Homily for the Twenty-Ninth Sunday in Ordinary Time, Year A.
Growing up, one of my favorite things to do was to go to the Zoo. And besides seeing the animals themselves, there were two other things which I loved to do there. The first was to ride the train, and the second was to make one of those elongated souvenir pennies. I don’t know if you can still get those at the Zoo, but I thought they were really cool as a kid. My parents probably thought they were a waste of money, which they quite literally were: You literally paid money to ruin money. But you’d put your penny and your dollar—or however much it cost—into one of the machines, the gears would turn, and the penny would be pressed and imprinted with a new image. Abe Lincoln would disappear, and a monkey, or a dinosaur, or something else would take his place. And sometimes this worked well, and the image was sharp and distinct, and sometimes it worked not so well, and the image was blurry and vague. There was always an image on the penny, but sometimes it bore a greater likeness, and sometimes a lesser likeness, to the stamp from which it was made.
If someone were to ask us how we were made, I think most of us would respond by saying that we were made in God’s image and likeness. But if someone were to ask us what it means to be made in God’s image and likeness, or if there is a difference between God’s imagine and God’s likeness, how would we respond?
What does it mean to be made in God’s image? An image is simply a copy of an original. Because it is a copy, an image always bears some likeness to the original. But the likeness can be greater or lesser depending on the quality of the copy. If the copy has everything which the original has, then the image has a perfect likeness. If something is missing in the copy, then the likeness of the image is diminished. The monkey on the souvenir penny is an image, because it is a copy of an original—the original stamp from which it was made. But the monkey on the penny may bear a greater or lesser likeness to the original based on the quality of the copy.
Now God the Father has an image of Himself. He is the original, but there is a copy of Him. And that copy, that image, is God the Son. God the Son is a perfect image of God the Father: He has everything that God the Father has, and therefore bears a perfect likeness to Him. St. Paul says that Jesus, who is the Son of God, “is the image of the invisible God” (Colossians 1:15). Jesus Himself said, “Whoever has seen me has seen the Father” (John 14:9). This is what we mean in the Creed when we say that the Son is “consubstantial” with the Father: It means that He is the perfect image of the Father; He has everything that the Father has: the same Truth, Goodness, and Beauty.
Now human beings weren’t made with some sort of giant penny press. But when God the Father created us, He made us according to a certain pattern, with a kind of stamp. And that pattern, that stamp, is His Son. To be made in the image of God is to be made according to the pattern of the Son. God the Son is the stamp which God the Father uses to create us in His image. And what does this pattern, this stamp, look like? It looks like knowing and loving God the Father. For that is what the Son does—or rather, who the Son is: The Son knows and loves the Father.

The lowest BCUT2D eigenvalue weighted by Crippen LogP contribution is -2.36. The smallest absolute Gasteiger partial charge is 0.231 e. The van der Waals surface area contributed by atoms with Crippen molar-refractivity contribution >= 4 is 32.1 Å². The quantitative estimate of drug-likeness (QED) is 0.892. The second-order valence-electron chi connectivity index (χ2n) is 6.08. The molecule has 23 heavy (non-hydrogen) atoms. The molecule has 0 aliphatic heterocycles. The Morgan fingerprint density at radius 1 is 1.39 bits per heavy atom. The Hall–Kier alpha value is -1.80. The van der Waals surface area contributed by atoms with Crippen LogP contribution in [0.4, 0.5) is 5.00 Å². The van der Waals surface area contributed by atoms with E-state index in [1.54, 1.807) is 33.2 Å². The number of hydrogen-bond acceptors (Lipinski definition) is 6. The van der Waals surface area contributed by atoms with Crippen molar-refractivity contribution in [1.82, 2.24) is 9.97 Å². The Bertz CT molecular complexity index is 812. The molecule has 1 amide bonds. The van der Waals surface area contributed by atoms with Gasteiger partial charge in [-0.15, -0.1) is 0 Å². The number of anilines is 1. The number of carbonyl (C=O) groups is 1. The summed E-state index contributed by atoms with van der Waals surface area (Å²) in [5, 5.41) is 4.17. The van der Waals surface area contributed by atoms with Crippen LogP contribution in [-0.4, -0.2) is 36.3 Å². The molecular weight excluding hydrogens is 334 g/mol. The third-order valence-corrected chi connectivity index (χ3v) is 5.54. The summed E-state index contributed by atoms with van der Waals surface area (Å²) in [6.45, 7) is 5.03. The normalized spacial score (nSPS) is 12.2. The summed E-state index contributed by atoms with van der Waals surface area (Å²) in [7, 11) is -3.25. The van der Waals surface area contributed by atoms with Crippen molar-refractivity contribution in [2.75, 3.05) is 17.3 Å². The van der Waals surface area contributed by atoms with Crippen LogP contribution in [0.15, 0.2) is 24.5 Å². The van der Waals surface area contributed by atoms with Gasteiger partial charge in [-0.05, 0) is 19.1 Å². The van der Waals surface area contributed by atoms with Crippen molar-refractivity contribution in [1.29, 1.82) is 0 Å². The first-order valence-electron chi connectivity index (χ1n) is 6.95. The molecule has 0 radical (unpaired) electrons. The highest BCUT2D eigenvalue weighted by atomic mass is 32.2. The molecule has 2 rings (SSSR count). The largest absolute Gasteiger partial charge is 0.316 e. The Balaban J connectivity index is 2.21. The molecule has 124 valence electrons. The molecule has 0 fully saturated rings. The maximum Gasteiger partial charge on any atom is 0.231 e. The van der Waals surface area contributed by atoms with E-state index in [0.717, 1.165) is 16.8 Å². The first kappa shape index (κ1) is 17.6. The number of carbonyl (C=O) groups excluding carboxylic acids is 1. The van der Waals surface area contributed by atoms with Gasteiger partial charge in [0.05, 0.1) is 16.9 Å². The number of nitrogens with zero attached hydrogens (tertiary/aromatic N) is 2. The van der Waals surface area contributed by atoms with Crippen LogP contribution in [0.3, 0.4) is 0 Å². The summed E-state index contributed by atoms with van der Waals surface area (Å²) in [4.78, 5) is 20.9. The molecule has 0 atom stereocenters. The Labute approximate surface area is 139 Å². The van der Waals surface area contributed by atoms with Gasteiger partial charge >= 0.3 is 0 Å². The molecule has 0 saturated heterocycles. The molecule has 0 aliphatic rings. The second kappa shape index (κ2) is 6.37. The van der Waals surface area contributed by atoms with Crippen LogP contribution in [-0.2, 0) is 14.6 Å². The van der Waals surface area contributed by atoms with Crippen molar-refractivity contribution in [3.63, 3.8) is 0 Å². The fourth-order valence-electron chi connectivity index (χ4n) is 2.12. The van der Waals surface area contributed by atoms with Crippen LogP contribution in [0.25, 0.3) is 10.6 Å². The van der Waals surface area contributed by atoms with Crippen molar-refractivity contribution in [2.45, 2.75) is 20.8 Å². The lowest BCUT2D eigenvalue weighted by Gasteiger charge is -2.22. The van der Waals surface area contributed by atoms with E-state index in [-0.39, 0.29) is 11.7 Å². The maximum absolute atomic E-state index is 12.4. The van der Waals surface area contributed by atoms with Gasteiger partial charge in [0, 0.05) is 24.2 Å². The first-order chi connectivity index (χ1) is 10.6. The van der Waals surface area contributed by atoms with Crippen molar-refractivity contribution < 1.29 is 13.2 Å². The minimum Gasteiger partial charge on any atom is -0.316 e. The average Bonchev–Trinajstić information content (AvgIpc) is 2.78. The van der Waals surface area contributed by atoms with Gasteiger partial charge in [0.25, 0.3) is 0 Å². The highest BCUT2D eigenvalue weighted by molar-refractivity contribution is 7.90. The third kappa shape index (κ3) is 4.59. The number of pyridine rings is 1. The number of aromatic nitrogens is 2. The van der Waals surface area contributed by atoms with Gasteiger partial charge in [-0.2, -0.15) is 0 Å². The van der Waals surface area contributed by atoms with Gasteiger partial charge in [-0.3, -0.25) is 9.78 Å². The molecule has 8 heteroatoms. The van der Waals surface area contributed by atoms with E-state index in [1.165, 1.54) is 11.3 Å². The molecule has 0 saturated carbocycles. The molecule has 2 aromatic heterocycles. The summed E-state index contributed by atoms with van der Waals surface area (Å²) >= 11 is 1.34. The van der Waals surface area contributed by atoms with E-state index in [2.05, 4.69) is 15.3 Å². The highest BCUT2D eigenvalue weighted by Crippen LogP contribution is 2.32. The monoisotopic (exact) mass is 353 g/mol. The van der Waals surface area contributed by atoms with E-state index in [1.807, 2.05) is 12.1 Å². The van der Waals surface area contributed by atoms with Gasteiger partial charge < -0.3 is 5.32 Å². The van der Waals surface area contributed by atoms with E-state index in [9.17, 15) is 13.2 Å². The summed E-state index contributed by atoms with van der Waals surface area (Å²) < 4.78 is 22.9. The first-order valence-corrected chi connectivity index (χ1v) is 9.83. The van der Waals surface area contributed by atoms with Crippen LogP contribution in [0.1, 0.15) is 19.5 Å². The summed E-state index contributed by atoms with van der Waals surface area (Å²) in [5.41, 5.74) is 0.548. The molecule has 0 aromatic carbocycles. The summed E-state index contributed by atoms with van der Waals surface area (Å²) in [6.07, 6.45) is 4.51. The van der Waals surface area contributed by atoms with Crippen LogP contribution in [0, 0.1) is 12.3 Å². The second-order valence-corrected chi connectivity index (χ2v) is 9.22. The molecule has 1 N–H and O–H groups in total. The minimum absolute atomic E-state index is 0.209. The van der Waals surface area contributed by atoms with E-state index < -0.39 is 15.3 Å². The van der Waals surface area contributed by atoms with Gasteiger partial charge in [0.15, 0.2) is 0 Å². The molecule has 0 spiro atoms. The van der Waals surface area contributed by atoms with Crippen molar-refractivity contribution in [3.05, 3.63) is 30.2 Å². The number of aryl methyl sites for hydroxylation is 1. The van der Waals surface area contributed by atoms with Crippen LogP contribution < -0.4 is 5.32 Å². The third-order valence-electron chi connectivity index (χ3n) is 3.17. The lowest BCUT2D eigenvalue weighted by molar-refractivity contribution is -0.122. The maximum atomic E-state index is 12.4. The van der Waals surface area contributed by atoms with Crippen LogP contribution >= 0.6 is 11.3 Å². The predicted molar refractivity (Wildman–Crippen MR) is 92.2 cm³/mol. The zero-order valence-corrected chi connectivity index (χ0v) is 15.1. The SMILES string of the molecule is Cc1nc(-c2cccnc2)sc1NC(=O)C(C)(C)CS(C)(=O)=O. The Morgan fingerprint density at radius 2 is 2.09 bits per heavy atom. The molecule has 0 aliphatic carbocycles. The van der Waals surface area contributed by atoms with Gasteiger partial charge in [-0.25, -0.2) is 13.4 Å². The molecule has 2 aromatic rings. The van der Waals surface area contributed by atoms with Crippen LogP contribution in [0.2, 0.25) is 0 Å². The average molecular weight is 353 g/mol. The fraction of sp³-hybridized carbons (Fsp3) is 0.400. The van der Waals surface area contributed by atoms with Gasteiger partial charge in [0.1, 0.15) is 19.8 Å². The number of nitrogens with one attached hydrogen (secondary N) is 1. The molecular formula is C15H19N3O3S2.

Every human being is made in the image of God because every human being has the capacity to know and love God the Father. And that capacity, and therefore that image, can never be entirely lost. But the quality of that image in us, its sharpness and distinctness, can vary based on whether we use that capacity, whether we actually know and love God the Father. The more we know and love the Father, the more we will resemble the Son, and so the greater our likeness to God will be. And the less we know and love the Father, the less we will resemble the Son, and so the lesser our likeness to God will be.
What is the quality of the image of God in us? Is it sharp and distinct, or is blurry and vague? Can other people see the pattern, the stamp, of God the Son in us? Do we bear a striking, or a merely passing, resemblance to Him?
When Jesus was handed the Roman coin in our gospel He asked, “Whose image is this?” When we are handed to God the Father at the Final Judgment, will He recognize the image of His Son in us? Or will He say, “Whose image is this? This is not the image of my Son. I do not recognize you; I do not know you.” I believe it was C.S. Lewis who said that the Father will only recognize us at the Final Judgment if He recognizes the image of His Son in us.
The image of God belongs to God, because it is God Himself: The image of God is God the Son. And the image of God has been given to us as a gift. Our being made according to its pattern, our being stamped with it, is a precious gift. Have we given this gift back to God by knowing and loving Him? The Roman coin bears Caesar’s image, and so it belongs to Caesar. We bear God’s image, and so we belong to God. “[R]epay to Caesar what belongs to Caesar and to God what belongs to God.”
Unlike the image of Abe Lincoln on a penny, the image of God cannot be entirely pressed out of us. But it can be tarnished, it can be weakened, it can become blurry and vague. But by God’s grace, by His love and mercy, that image can be polished, strengthened, sharpened, and made more distinct in us. The likeness to God, once lessened, can become greater again. Let us strive to know and love God the Father more this week. Let us strive to grow in His image, in Jesus Christ His Son. Let us repay to God what belongs to God. Amen.